Plagiarism What It is Its Effects and What the Law Has to Say About It
Browse articles:
Auto Beauty Business Culture Dieting DIY Events Fashion Finance Food Freelancing Gardening Health Hobbies Home Internet Jobs Law Local Media Men's Health Mobile Nutrition Parenting Pets Pregnancy Products Psychology Real Estate Relationships Science Seniors Sports Technology Travel Wellness Women's Health
Browse companies:
Automotive Crafts & Gifts Department Stores Electronics Fashion Food & Drink Health & Beauty Home & Garden Online Services Sports & Outdoors Subscription Boxes Toys, Kids & Baby Travel & Events

Plagiarism What It is Its Effects and What the Law Has to Say About It

What plagiarism is and the legal issues of this area

From academia to business, the stealing of ideas is something that is not only a pain but it is illegal, immoral, and should be stopped. Whether or not this is going to happen is another thing altogether. Many people - writers, authors and serious students put a lot of work into what they produce only to run the risk of someone who is unscrupulous stealing the work and then rubbing salt into the wound by passing it off as their own. This is why educational establishments come down hard on someone who is caught doing this. It is only fair that this subject is dealt with and this article aims to do this in no uncertain terms.

What is plagiarism?

Simply put, plagiarism is taking someone's ideas and written work and passing it off as one's own original work even it is paraphrased rather than a verbatim copy. Now, an important distinction has to be made here. Using a small properly-attributed quote, or other correctly-CITED sources does not count as plagiarism. There are different types and levels of plagiarism, each with their own severity of seriousness and punishment. They are as follows (Source: - accessed 04 January 2010):

· Duplicating someone's work without using appropriate marks such as quotation marks and/or accurate referencing including footnotes

· Duplicating someone's words, phrases WITH footnotes and references but no quotation marks

· Paraphrasing someone's work without referencing it properly and / or using footnotes

· Submitting and copying a work where the words are just rearranged even though they have been footnoted

Is it really that serious?

Yes, it is, within the academia and journalism circles. If you are found guilty of plagiarism in a college and/or university, the least you can expect is a severe warning (if it is done unintentionally) up to expulsion and a potential future as college or school dropout. It is seen as a breach of journalistic ethics and any journalist who has been caught plagiarising faces disciplinary action and could lose their job.

The problem at the moment is whether plagiarism falls under the laws that are currently in place. Having done some research, the area is sketchy to say the least. This is because the law makes a distinction between copyright infringement and plagiarism. One of the key things is the copying itself and its consequences. When it comes to plagiarism, the key issue is that the copying is not being acknowledged or not being acknowledged properly which is dishonest. With regard to copyright infringement, the key issues are whether the creation of the new text involved copying of the old text (i.e. copied text) and the extent or amount of the old text was used. Even if someone acknowledges their sources when they are producing their document, a publisher can still successfully sue--especially if there is some economic value in the stuff that was being copied.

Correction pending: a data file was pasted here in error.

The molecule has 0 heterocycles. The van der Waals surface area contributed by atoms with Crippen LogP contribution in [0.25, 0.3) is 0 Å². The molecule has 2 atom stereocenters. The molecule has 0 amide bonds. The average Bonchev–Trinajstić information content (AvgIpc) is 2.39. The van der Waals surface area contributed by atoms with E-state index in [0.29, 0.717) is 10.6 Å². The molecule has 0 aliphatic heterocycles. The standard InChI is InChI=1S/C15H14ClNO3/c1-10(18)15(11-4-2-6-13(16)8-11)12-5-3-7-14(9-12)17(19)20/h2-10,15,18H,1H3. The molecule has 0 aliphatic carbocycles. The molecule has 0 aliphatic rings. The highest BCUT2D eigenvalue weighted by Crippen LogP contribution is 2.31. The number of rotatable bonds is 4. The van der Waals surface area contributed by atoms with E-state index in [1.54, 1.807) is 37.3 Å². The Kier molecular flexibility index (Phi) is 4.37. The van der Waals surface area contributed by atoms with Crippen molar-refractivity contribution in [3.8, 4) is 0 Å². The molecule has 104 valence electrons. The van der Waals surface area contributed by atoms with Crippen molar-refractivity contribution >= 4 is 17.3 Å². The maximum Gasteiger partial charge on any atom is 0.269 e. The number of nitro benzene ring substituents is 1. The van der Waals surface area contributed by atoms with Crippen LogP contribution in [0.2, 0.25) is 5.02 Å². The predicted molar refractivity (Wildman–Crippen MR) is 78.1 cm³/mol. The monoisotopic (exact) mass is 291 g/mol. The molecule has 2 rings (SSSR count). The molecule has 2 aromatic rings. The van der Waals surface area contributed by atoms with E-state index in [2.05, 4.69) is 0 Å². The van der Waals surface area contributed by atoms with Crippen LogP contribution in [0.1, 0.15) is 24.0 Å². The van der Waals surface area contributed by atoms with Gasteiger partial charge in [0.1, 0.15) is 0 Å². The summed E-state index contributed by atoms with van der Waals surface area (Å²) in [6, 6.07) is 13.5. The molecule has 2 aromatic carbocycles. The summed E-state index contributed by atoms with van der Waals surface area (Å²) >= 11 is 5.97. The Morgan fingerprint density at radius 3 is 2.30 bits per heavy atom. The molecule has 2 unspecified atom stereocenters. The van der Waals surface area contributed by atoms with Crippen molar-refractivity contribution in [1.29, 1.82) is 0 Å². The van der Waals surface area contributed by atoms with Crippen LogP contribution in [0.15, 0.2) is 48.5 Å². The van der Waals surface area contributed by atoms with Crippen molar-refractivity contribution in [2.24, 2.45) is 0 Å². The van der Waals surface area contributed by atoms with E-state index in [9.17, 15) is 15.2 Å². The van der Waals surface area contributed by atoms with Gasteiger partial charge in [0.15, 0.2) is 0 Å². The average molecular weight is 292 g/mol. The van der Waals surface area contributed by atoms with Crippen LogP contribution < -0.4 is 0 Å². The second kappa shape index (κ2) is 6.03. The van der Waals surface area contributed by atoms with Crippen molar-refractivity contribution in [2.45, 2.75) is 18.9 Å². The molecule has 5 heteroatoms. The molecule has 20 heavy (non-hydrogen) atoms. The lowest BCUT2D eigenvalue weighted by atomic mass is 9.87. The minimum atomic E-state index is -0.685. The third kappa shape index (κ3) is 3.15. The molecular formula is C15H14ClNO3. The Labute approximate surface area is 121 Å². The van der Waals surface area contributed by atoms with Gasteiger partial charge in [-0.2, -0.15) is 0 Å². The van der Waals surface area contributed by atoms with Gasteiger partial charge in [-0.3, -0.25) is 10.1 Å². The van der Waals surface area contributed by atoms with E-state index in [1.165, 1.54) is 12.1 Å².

Unfortunately in both UK and USA law, there is no outright ban on copying because there is the 'fair use' clause which opens a whole load of legal and literary worms. If you want to know more about this subject, click here. It explains this area in some detail, what this is and how it relates to this area. Taking lumps out of a book and copying it word for word in your document is going to result in copyright infringement. If you have written a 200 page book and 50 pages of that book are straight out of someone else's work, it is plagiarising on a large scale and can result in legal action being taken against you as the intent is to deceive and misrepresent yourself as the author. Even if a few of the words have been changed does not mean that the plagiariser will get away with it (this goes back to the fact that paraphrasing is considered a form of plagiarism.)

Is it possible to plagiarise ideas and concepts?

The simple answer to that is no. In UK law at least, only expression (recording or written) of ideas is protected. The best example of this can be seen in the automobile sector. There are cars out there that have exactly the same shape even though they were made by totally different companies. As a cake maker, you cannot copyright cake shapes or icing techniques or anything like that. If you write about it, then that is another matter. What if someone steals ideas and copies the text from your book? Then you can you can go after them, but only if you can prove it. The burden of proof is heavy so be careful before doing so and SEEK legal advice. What Joss Saunders said in her article Plagiarism and the Law (2007): sums it up succinctly:

"The difference between plagiarism and copyright infringement is illustrated by the judge’s comment “An acknowledgement is an irrelevance from the point of view of infringement of copyright save in limited perhaps statutory defences which are not raised in this case.

So it is clear that an academic who takes the ideas of another, and expresses them in an original way in a new article is not infringing copyright, even if the conduct be thought to be unethical and a plagiarism. That does not mean however that the plagiarism is without legal effect."